For inspired moments like that, and a couple of other tracks where he lets his talent run wild, Lupe remains a singular hip hop voice, and Lasers is still worth a listen.

--Johnny Sharp

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Customer Reviews

4.2 out of 5 stars
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Top Customer Reviews

Format: Audio CD
Sure enough, this album is worth buying. It's Lupe, after all! From the singles that were released, 'The Show Goes On' and 'Words I Never Said', I was expecting something quite edgy and moody from Lupe, however when I listened to 'Lasers' this was far from what I expected. If you're a Lupe fan, you probably know the history towards the eventual release of 'Lasers' - Atlantic Records was going to prevent him from releasing this, but after all the fan support the record label had no option but allow it to be made.

Consequently, the album is ultimately a quite radical direction from Lupe, possibly because of the intervening of the company forcing him to make his music 'appeal to the crowd' (in other words, become more mainstream). An example is arguably the worst track on the LP, 'State Run Radio', which sounds nothing like Lupe would have made and, while the production is stellar on this track and the rest of the album, has too much of a dance-pop feel. The chorus is embarrassing for an artist that once maintained mainstream popularity whilst staying true to its roots, and 'Lasers' has an abundance of them.

Another track that divides my opinion is 'Break the Chain'. The production is stark and dark, and Eric Turner turns a repetitive chorus into something that is quite haunting to listen to. But again, this has a different sound to anything Lupe has done before. You wouldn't find this kind of track on his previous classics, such as The Cool and Food and Liquor.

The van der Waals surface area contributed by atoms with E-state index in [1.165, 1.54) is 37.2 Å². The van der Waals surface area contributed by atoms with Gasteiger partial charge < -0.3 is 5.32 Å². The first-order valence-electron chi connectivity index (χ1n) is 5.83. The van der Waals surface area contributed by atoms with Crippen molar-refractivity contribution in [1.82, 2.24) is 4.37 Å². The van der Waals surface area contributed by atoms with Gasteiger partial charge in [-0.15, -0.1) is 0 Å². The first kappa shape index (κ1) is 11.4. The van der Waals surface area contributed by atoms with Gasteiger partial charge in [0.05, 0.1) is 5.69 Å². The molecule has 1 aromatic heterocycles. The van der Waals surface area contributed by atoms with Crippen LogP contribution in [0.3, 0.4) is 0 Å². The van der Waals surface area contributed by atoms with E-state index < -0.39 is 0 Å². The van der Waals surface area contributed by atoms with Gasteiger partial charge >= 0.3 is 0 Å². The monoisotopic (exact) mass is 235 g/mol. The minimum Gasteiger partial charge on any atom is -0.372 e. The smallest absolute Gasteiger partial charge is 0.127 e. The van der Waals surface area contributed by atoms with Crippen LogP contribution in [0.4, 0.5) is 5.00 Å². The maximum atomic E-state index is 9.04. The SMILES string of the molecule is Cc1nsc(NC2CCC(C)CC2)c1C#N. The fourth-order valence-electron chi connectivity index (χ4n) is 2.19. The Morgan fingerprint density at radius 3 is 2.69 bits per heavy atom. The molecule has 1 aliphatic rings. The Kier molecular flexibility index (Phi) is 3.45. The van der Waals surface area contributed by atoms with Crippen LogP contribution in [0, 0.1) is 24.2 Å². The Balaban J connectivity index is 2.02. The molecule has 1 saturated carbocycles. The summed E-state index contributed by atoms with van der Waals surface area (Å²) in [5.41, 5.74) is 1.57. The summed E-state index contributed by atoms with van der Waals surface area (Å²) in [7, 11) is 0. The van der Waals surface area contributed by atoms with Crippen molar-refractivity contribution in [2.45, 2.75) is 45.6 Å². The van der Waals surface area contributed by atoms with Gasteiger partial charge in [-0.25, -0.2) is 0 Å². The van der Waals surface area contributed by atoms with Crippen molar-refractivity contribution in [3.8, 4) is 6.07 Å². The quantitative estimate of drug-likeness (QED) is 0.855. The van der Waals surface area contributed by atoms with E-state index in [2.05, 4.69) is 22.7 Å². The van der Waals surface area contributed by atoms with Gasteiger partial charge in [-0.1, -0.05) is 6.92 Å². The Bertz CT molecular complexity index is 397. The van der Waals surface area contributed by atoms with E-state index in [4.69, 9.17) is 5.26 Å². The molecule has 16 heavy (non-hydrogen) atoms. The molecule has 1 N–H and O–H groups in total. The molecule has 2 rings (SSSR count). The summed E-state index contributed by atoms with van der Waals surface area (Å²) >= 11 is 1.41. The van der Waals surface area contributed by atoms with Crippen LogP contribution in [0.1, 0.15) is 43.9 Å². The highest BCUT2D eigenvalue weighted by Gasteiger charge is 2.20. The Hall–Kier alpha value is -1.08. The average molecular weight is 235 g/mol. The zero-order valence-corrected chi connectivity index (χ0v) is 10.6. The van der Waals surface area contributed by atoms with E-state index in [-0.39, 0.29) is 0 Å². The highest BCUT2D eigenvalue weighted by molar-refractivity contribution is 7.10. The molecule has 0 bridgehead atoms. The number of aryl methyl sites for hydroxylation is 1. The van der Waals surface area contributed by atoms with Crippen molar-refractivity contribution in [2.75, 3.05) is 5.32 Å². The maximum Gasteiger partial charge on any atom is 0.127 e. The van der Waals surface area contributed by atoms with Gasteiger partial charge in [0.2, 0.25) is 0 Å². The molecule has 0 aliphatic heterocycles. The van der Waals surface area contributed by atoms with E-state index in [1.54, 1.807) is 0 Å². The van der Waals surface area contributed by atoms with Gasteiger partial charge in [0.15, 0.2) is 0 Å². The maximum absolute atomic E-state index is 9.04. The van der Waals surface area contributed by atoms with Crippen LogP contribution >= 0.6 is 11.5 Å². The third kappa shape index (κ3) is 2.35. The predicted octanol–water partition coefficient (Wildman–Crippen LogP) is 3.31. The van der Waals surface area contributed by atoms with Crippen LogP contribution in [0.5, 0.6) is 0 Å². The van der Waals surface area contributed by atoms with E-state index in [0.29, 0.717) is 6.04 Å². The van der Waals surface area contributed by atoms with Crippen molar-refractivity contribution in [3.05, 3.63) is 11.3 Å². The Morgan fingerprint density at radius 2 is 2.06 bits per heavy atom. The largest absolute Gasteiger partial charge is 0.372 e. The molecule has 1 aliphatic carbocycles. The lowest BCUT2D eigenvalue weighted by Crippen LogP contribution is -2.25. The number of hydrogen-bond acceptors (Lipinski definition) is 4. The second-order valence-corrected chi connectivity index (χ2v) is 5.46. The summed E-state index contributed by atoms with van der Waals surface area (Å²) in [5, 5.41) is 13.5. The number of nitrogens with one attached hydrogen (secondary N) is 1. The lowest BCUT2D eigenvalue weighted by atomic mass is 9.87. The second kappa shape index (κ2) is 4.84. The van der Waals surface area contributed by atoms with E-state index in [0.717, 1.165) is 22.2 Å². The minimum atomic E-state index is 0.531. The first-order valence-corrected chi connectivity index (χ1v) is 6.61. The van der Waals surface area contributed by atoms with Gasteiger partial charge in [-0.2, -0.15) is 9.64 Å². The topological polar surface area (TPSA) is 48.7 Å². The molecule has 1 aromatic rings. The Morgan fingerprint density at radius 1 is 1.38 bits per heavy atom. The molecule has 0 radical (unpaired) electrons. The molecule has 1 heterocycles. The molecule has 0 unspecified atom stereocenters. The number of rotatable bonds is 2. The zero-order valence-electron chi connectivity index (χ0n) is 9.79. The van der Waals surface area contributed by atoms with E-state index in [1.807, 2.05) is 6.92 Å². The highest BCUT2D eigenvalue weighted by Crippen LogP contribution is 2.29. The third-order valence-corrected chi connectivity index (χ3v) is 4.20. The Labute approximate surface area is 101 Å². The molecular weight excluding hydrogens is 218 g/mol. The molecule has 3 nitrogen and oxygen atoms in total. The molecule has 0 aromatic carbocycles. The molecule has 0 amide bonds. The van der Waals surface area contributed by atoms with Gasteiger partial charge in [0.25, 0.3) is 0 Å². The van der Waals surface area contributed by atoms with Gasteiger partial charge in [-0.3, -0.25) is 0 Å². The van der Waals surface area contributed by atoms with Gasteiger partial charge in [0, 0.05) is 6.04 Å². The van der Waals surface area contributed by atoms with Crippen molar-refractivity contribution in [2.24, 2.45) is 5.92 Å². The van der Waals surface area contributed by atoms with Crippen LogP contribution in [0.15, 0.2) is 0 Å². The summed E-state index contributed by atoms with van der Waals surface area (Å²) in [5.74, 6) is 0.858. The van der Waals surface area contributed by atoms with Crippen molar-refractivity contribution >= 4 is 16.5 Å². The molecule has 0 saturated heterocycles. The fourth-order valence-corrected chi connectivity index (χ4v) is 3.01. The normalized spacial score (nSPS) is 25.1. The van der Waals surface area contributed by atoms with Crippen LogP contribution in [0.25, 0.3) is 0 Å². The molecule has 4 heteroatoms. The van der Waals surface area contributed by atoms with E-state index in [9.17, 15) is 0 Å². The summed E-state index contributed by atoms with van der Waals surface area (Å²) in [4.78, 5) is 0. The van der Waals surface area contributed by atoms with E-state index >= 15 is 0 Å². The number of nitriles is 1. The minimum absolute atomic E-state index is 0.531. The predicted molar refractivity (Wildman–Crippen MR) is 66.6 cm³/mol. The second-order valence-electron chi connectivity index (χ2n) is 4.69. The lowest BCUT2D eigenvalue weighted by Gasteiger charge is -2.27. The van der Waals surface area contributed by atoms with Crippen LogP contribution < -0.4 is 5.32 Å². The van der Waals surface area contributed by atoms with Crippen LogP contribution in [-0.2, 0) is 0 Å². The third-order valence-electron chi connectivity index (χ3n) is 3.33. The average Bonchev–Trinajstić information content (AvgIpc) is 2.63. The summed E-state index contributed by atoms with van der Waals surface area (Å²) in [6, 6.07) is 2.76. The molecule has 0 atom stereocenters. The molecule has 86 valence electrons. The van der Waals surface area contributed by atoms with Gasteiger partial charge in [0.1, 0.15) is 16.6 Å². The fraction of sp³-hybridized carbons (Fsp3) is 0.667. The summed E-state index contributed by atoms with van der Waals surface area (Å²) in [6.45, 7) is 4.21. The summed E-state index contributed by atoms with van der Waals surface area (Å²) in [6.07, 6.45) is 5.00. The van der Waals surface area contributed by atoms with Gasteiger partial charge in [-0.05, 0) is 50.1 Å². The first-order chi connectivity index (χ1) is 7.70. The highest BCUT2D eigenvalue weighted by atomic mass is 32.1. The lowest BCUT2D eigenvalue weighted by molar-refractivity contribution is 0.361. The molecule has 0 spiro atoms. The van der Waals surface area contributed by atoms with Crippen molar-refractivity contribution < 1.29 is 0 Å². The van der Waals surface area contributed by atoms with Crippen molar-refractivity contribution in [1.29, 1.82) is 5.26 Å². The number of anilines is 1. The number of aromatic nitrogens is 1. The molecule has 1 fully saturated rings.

Despite this, there are many positives that save this album, and it is probably one of the strongest rap albums being released this year. One of my favourite tracks, 'All Black Everything', has the same signature sound and feel of the Old Lupe, with a wonderfully opulent Kanye West-type of production.
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Format: Audio CD Verified Purchase
After waiting a while, I decided to buy this album. And I don't regret it.

Maybe not you're typical hip hop / rap album, but it makes a nice change. No two songs sound the same. Some have hip hop feel, others dance, others pop/rock. Some songs even border more on singing than rap. But something that continues throughout the album are his deep, thoughtful lyrics, something that I appreciate hearing in rap rather than just sex and drugs. Although Lupe Fiasco may not be the most amazing rapper of all time, in my personal opinion, other rappers should learn a lesson from him.

I look forward to hearing more from him again as I really liked this album, would reccommend, especially if you're a fan of the likes of B.o.B.